Were you familiar with Impressionist art before you began writing this novel? Do you have a favorite artist or work?

I was familiar with Impressionist art and loved it, of course, but I didn't know anything in depth, and certainly could not have distinguished a Manet from a Monet, or a Cassatt from a Morisot. Growing up, however, I loved Degas, for two reasons. One was that my mother had a Degas print hanging over her bed, and the other was that I loved ballet as an art form. These two gave me a natural affinity for his work. Now, after writing this book, my knowledge is much broader, but I would still have to say that Degas remains preeminent. Though not an Impressionist piece per se, his Little Dancer of Fourteen Years remains a fascination for me.

Your characters often struggle in the act of creation, in accurately and completely translating the artistic vision they've imagined to the canvas. As a different kind of artist, would you say that their experiences were influenced by your own?

The act of creation, whether it's words on paper, or oil on canvas, or any other medium, seems to me to be the same struggle. And it was quite freeing for me to talk about the creative process in a medium in which I am not facile. It liberated me to expose the doubt and fear all writers feel but are sometimes loath to express.

Late in the book, your heroine reaches the conclusion that pain and doubt are an inherent part of the creative process, saying "to be in pain was to be in the work." But something similar could be said of many of the romantic and familial relationships in the novel. Would it be fair to say that love and art are metaphorically linked?

The personal lives of the Impressionists were wrought with pain. One of my working titles for this book (there were several) was Love and Art. Rejection, adoration, desire, revelation, exposure are all elements of creation, as they are of love. One is most vulnerable in life when one is in love, or when one is in the act of creation, which is an act of love.

Historians disagree on the nature of the relationship between Cassatt and Degas. Having immersed yourself in their story, what do you think the truth is?

Because Cassatt burned their letters, no one can definitively say what happened between them. If you read their biographers carefully, you will see their statements regarding this mystery couched in terms like: it is possible that, it is most certainly the case that, it's thought that. The reality is that no historian knows for certain what happened. And in the end, every historian has a point of view. Mine is that they were a man and a woman who shared an obsession with art, worked closely together as collaborators, relied on one another professionally, and developed a close friendship. These elements are the breeding ground for love and passion. Later in their lives, they became estranged, which sometimes speaks of a passionate relationship betrayed. In the absence of documentary proof, which would be impossible to ascertain without a film crew recording their every move, I've chosen to imagine that they fell in love.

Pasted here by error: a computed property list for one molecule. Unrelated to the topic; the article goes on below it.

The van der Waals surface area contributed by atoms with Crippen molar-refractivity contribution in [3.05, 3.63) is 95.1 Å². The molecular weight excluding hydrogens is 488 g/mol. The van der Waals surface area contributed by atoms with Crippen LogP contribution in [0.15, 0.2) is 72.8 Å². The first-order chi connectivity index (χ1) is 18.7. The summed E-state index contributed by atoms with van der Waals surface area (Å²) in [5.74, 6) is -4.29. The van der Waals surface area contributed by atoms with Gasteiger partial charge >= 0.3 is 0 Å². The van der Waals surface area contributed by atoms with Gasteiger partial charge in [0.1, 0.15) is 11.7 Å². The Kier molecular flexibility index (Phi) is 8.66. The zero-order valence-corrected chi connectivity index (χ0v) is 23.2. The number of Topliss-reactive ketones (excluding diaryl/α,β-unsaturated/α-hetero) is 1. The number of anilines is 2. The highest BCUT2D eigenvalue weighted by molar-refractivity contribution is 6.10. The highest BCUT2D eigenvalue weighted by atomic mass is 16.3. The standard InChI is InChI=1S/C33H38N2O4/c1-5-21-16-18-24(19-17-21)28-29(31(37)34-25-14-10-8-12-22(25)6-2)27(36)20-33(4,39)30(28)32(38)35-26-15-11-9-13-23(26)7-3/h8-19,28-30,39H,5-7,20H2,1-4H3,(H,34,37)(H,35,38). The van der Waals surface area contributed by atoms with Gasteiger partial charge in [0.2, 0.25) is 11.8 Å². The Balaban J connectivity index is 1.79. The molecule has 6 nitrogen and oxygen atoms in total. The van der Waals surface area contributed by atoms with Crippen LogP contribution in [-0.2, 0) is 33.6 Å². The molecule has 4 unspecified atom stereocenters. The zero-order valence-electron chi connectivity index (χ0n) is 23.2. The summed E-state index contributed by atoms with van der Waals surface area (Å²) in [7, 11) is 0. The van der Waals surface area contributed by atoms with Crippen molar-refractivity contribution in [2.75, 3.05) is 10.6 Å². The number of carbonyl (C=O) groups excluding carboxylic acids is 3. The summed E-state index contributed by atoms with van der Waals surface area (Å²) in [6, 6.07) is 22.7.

The title of the book seems to contradict the final conversation between Degas and Cassatt. How did you choose it?

My initial working title for the book was I Never Loved You, as a way to help me evoke the kind of ambivalence I imagined Degas entertained not only about Cassatt, but about all women. (He is sometimes deemed a misogynist because his portraits of women often depict them in unflattering positions. However, I reject this analysis. I believe he was instead a realist, responding to the classical ideations of women in the mainstream Paris Salon.) He was a complicated man. If you read the book carefully, you will see that though he has tremendous affinity for Manet, he never betrays his affection while Manet is alive. Kathryn Court, my editor, inverted the word never to always. She suggested this simple (and brilliant) change, because in the entangled group of Impressionists, the sentiment "I never loved you" could just as easily have meant "I always loved you." --Judie Evans, librarian